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Appl Environ Microbiol. Apr 2003; 69(4): 2015–2022.
PMCID: PMC154801
Role of σB in Regulating the Compatible Solute Uptake Systems of Listeria monocytogenes: Osmotic Induction of opuC Is σB Dependent
Katy R. Fraser,1 David Sue,2 Martin Wiedmann,2 Kathryn Boor,2 and Conor P. O'Byrne1*
Department of Molecular and Cell Biology, Institute of Medical Sciences, University of Aberdeen, Aberdeen AB25 2ZD, Scotland, United Kingdom,1 Department of Food Science, Cornell University, Ithaca, New York 148532
*Corresponding author. Mailing address: Department of Microbiology, National University of Ireland—Galway, Galway, Ireland. Phone: (353 91) 512342. Fax: (353 91) 525700. E-mail: conor.obyrne/at/
Present address: Department of Microbiology, National University of Ireland—Galway, Galway, Ireland.
Received September 6, 2002; Accepted January 16, 2003.
The regulation of the compatible solute transport systems in Listeria monocytogenes by the stress-inducible sigma factor σB was investigated. Using wild-type strain 10403S and an otherwise isogenic strain carrying an in-frame deletion in sigB, we have examined the role of σB in regulating the ability of cells to utilize betaine and carnitine during growth under conditions of hyperosmotic stress. Cells lacking σB were defective for the utilization of carnitine but retained the ability to utilize betaine as an osmoprotectant. When compatible solute transport studies were performed, the initial rates of uptake of both betaine and carnitine were found to be reduced in the sigB mutant; carnitine transport was almost abolished, whereas betaine transport was reduced to approximately 50% of that of the parent strain. Analysis of the cytoplasmic pools of compatible solutes during balanced growth revealed that both carnitine and betaine steady-state pools were reduced in the sigB mutant. Transcriptional reporter fusions to the opuC (which encodes an ABC carnitine transporter) and betL (which encodes an a secondary betaine transporter) operons were generated by using a promoterless copy of the gus gene from Escherichia coli. Measurement of β-glucuronidase activities directed by opuC-gus and betL-gus revealed that transcription of opuC is largely σB dependent, consistent with the existence of a potential σB consensus promoter motif upstream from opuCA. The transcription of betL was found to be sigB independent. Reverse transcriptase PCR experiments confirmed these data and indicated that the transcription of all three known compatible solute uptake systems (opuC, betL, and gbu), as well as a gene that is predicted to encode a compatible solute transporter subunit (lmo1421) is induced in response to elevated osmolarity. The osmotic induction of opuCA and lmo1421 was found to be strongly σB dependent. Together these observations suggest that σB plays a major role in the regulation of carnitine utilization by L. monocytogenes but is not essential for betaine utilization by this pathogen.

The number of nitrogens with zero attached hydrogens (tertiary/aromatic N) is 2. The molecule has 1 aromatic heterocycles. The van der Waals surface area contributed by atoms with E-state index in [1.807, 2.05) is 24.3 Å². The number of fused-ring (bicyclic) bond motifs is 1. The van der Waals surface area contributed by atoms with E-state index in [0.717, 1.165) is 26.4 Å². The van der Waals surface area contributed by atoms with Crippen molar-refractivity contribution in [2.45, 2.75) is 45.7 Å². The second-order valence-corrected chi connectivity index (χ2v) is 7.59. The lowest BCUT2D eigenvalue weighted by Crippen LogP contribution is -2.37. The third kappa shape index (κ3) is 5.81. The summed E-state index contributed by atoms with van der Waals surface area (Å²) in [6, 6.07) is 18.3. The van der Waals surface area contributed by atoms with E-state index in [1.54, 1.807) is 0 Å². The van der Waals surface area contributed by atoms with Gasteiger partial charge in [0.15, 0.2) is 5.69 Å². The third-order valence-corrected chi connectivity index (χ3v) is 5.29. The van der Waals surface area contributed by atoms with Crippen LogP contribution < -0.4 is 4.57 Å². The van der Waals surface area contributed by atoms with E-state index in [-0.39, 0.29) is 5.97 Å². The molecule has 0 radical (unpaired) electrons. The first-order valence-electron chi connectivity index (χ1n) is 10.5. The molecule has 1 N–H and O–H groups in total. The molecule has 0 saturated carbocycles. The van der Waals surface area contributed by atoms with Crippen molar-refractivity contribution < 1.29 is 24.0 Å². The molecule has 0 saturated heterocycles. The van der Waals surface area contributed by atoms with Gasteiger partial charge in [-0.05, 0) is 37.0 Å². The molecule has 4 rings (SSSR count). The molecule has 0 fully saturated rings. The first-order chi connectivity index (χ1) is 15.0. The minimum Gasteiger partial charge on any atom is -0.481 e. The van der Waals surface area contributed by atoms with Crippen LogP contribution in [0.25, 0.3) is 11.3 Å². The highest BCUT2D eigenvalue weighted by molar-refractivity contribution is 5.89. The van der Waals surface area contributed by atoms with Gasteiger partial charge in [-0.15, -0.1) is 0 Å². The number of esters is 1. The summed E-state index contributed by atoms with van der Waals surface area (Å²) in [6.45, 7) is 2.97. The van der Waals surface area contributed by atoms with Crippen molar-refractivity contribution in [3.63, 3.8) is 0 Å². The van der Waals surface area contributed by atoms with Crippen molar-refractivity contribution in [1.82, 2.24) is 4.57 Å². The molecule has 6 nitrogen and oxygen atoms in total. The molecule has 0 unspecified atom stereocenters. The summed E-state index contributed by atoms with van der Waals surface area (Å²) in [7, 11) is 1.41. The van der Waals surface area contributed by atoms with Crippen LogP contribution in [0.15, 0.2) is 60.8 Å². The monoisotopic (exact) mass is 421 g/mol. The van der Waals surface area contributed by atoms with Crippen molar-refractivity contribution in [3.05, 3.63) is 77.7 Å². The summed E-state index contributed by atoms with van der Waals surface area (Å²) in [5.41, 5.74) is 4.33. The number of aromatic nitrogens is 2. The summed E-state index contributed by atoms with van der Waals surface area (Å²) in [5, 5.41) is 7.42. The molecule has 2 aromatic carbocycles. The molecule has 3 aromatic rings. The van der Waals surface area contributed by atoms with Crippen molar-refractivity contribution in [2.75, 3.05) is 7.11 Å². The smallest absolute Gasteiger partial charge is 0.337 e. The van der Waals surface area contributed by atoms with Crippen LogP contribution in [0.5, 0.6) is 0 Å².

The gram-positive food-borne pathogen Listeria monocytogenes is noted for its ability to grow over a wide range of environmental conditions. In particular, it can grow over a wide range of osmolarities (5), it can adapt effectively to acidic conditions (7, 24), and it can grow at temperatures as low as −0.1°C (5, 28). These properties, combined with the fact that the organism is almost ubiquitous in the environment, make the control of this pathogen problematic in certain foods.